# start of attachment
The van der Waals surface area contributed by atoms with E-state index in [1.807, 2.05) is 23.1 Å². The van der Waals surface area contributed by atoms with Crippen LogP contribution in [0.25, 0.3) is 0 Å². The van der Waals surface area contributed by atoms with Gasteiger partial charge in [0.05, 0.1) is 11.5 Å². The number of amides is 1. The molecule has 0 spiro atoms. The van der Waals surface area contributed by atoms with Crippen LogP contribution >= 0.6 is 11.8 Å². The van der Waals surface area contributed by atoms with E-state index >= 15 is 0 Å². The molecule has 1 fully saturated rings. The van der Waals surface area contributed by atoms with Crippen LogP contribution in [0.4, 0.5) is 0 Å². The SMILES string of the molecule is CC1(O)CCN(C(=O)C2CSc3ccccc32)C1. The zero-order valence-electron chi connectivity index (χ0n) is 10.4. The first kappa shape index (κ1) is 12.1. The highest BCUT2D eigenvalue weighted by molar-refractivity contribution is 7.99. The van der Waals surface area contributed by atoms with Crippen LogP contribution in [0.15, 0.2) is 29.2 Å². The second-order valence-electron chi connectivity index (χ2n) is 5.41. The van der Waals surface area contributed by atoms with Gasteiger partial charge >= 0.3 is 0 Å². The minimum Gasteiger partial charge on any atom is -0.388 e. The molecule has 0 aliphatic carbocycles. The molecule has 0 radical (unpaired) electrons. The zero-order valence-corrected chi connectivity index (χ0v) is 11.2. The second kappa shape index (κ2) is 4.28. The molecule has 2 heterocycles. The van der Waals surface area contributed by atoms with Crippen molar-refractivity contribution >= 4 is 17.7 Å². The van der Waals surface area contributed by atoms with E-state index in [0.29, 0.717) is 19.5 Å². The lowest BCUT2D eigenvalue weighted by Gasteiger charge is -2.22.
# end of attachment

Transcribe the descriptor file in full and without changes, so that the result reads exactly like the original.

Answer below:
The van der Waals surface area contributed by atoms with E-state index in [1.807, 2.05) is 23.1 Å². The van der Waals surface area contributed by atoms with Crippen LogP contribution in [0.25, 0.3) is 0 Å². The van der Waals surface area contributed by atoms with Gasteiger partial charge in [0.05, 0.1) is 11.5 Å². The number of amides is 1. The molecule has 0 spiro atoms. The van der Waals surface area contributed by atoms with Crippen LogP contribution >= 0.6 is 11.8 Å². The van der Waals surface area contributed by atoms with E-state index >= 15 is 0 Å². The molecule has 1 fully saturated rings. The van der Waals surface area contributed by atoms with Crippen LogP contribution in [0.4, 0.5) is 0 Å². The SMILES string of the molecule is CC1(O)CCN(C(=O)C2CSc3ccccc32)C1. The zero-order valence-electron chi connectivity index (χ0n) is 10.4. The first kappa shape index (κ1) is 12.1. The highest BCUT2D eigenvalue weighted by molar-refractivity contribution is 7.99. The van der Waals surface area contributed by atoms with Crippen LogP contribution in [0.15, 0.2) is 29.2 Å². The second-order valence-electron chi connectivity index (χ2n) is 5.41. The van der Waals surface area contributed by atoms with Gasteiger partial charge >= 0.3 is 0 Å². The minimum Gasteiger partial charge on any atom is -0.388 e. The molecule has 0 aliphatic carbocycles. The molecule has 0 radical (unpaired) electrons. The zero-order valence-corrected chi connectivity index (χ0v) is 11.2. The second kappa shape index (κ2) is 4.28. The molecule has 2 heterocycles. The van der Waals surface area contributed by atoms with Crippen molar-refractivity contribution >= 4 is 17.7 Å². The van der Waals surface area contributed by atoms with E-state index in [0.29, 0.717) is 19.5 Å². The lowest BCUT2D eigenvalue weighted by Gasteiger charge is -2.22.